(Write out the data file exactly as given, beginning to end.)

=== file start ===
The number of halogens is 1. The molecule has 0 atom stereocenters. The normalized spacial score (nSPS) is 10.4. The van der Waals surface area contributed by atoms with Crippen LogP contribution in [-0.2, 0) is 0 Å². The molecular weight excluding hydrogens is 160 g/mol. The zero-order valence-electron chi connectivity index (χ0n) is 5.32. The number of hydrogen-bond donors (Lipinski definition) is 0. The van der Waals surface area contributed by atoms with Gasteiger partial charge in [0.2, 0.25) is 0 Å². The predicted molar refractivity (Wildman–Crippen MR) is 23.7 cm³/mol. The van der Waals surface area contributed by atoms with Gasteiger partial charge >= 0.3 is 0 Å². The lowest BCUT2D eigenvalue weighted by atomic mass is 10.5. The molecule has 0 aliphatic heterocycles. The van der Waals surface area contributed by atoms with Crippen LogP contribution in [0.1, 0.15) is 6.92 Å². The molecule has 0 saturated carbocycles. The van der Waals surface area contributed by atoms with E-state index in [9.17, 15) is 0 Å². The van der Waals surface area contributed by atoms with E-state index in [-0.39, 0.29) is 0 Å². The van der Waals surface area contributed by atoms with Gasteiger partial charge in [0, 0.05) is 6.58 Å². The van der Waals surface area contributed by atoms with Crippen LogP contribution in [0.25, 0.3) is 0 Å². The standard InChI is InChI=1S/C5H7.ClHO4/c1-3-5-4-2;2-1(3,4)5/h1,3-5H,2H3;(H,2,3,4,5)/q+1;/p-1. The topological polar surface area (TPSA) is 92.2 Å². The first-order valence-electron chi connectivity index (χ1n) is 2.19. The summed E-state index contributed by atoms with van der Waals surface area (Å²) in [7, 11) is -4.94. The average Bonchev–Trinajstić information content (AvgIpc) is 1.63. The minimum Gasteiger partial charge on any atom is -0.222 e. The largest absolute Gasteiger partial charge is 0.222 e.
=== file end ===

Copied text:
The number of halogens is 1. The molecule has 0 atom stereocenters. The normalized spacial score (nSPS) is 10.4. The van der Waals surface area contributed by atoms with Crippen LogP contribution in [-0.2, 0) is 0 Å². The molecular weight excluding hydrogens is 160 g/mol. The zero-order valence-electron chi connectivity index (χ0n) is 5.32. The number of hydrogen-bond donors (Lipinski definition) is 0. The van der Waals surface area contributed by atoms with Gasteiger partial charge in [0.2, 0.25) is 0 Å². The predicted molar refractivity (Wildman–Crippen MR) is 23.7 cm³/mol. The van der Waals surface area contributed by atoms with Gasteiger partial charge >= 0.3 is 0 Å². The lowest BCUT2D eigenvalue weighted by atomic mass is 10.5. The molecule has 0 aliphatic heterocycles. The van der Waals surface area contributed by atoms with Crippen LogP contribution in [0.1, 0.15) is 6.92 Å². The molecule has 0 saturated carbocycles. The van der Waals surface area contributed by atoms with E-state index in [9.17, 15) is 0 Å². The van der Waals surface area contributed by atoms with E-state index in [-0.39, 0.29) is 0 Å². The van der Waals surface area contributed by atoms with Gasteiger partial charge in [0, 0.05) is 6.58 Å². The van der Waals surface area contributed by atoms with Crippen LogP contribution in [0.25, 0.3) is 0 Å². The standard InChI is InChI=1S/C5H7.ClHO4/c1-3-5-4-2;2-1(3,4)5/h1,3-5H,2H3;(H,2,3,4,5)/q+1;/p-1. The topological polar surface area (TPSA) is 92.2 Å². The first-order valence-electron chi connectivity index (χ1n) is 2.19. The summed E-state index contributed by atoms with van der Waals surface area (Å²) in [7, 11) is -4.94. The average Bonchev–Trinajstić information content (AvgIpc) is 1.63. The minimum Gasteiger partial charge on any atom is -0.222 e. The largest absolute Gasteiger partial charge is 0.222 e.